Golden Haze, K13 Haze, Sour Diesel, OG Kush, CBD Skunk Haze, Afghan Kush, Chocolope, Purple Kush, Lemon Skunk

Borneol Properties and Effects

Borneol may have the following properties and effects:


  1. Analgesia 

    1. Anti-inflammatory pain (S. Bansod et al., 2021)



  2. Anti-asthmatic (Jin-Ya Wang et al., 2021)

  3.  Anti-cancer

    1. Synergistic with 5-Fluorouracil (Jui-Feng Lin et al., 2021)

    2. Synergistic with Mitoxantrone (R. Yang et al., 2021)



  4. Anti-epileptic

  5. Anti-inflammatory

  6. Anti-hypertensive (M. Luz et al., 2022)

  7. Antimicrobial

    1. Antibacterial (middle ear infection) (S. Liu. 1990)

    2. Synergistic with antibiotic ciprofloxacin (against S. aureus) (N. Leite-Sampaio et al., 2022)



  8. Antioxidant (S. Bansod et al., 2021)

  9. Anxiolytic

  10. Cardio-protective (D. Han et al., 2022)

  11. Neuroprotective (Qian Xie et al., 2022)

  12. Penetration enhancing agent (nasal, cornea, transdermal, intestinal, and blood-brain barriers) (Jinxiu Li et al., 2021)


Improved drug delivery through the blood-brain barrier (via adenosine receptors)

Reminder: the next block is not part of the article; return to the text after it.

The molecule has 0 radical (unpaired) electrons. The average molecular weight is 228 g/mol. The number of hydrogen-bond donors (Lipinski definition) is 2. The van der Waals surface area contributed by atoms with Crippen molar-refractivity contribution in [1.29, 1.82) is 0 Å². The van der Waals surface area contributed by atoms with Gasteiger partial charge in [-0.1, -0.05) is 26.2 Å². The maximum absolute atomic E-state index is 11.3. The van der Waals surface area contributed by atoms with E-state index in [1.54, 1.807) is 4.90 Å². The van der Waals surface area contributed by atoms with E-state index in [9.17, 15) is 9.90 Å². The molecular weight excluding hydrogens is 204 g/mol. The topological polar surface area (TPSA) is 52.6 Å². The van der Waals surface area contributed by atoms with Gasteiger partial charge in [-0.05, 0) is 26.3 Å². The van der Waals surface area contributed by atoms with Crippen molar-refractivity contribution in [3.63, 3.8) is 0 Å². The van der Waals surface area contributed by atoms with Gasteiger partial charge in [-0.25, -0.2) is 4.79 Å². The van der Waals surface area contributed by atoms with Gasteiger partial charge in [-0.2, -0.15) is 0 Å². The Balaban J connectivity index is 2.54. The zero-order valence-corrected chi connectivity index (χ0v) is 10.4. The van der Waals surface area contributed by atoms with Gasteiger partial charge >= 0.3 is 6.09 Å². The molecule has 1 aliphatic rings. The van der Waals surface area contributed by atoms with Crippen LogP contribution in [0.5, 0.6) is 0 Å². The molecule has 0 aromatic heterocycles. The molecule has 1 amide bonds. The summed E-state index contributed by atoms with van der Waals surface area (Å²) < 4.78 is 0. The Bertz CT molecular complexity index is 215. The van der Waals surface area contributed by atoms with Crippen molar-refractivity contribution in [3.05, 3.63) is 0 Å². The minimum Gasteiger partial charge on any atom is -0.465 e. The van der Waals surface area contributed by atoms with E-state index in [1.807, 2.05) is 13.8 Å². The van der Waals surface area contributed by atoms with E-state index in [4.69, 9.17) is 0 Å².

Rowantinex (i.e., capsules containing pinene, camphene, cineol, fenchone, borneol, and anethole) may increase the expulsion of renal stones after shock-wave lithotripsy (via antispasmodic activity on the smooth muscle in animal models)


Potentially improve cancer treatment outcomes (via regulating ROS-mediated oxidative damage, MAPKs and PI3K/AKT pathway in human glioma cells, and regulation of HIF-1a expression via mTORC1/eIF4E pathway)


Preclinical anti-hypertensive and vasorelaxant effects improve mice's autonomic impairment and baroreflex dysfunction.


In combination with Tanshinol, borneol may be therapeutic for pressure overload-induced cardiac hypertrophy with anti-atherosclerotic and anti-inflammatory effects (via regulating the mTOR/β-TrcP/NRF2 signal pathway)


Ameliorated post-ischemic myocardial inflammation (via modulating MAPK, PI3K/AKT, and PPAR pathways in the compound drug CDDP)